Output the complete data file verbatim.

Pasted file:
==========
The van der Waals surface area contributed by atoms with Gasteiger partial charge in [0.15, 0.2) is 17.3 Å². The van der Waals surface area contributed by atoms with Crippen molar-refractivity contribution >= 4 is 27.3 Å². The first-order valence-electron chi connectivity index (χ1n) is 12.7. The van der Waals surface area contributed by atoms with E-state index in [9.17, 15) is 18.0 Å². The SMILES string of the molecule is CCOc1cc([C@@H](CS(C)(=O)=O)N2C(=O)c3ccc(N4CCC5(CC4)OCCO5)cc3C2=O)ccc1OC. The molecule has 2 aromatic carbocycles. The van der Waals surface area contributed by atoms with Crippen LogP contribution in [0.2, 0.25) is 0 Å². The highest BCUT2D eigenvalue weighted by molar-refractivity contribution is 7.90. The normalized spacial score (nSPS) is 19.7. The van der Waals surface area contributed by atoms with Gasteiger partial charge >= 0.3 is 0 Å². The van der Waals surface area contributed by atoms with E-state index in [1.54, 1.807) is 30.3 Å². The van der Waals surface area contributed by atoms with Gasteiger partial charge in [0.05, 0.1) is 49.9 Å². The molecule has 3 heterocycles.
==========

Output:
The van der Waals surface area contributed by atoms with Gasteiger partial charge in [0.15, 0.2) is 17.3 Å². The van der Waals surface area contributed by atoms with Crippen molar-refractivity contribution >= 4 is 27.3 Å². The first-order valence-electron chi connectivity index (χ1n) is 12.7. The van der Waals surface area contributed by atoms with E-state index in [9.17, 15) is 18.0 Å². The SMILES string of the molecule is CCOc1cc([C@@H](CS(C)(=O)=O)N2C(=O)c3ccc(N4CCC5(CC4)OCCO5)cc3C2=O)ccc1OC. The molecule has 2 aromatic carbocycles. The van der Waals surface area contributed by atoms with Crippen LogP contribution in [0.2, 0.25) is 0 Å². The highest BCUT2D eigenvalue weighted by molar-refractivity contribution is 7.90. The normalized spacial score (nSPS) is 19.7. The van der Waals surface area contributed by atoms with Gasteiger partial charge >= 0.3 is 0 Å². The van der Waals surface area contributed by atoms with E-state index in [1.54, 1.807) is 30.3 Å². The van der Waals surface area contributed by atoms with Gasteiger partial charge in [0.05, 0.1) is 49.9 Å². The molecule has 3 heterocycles.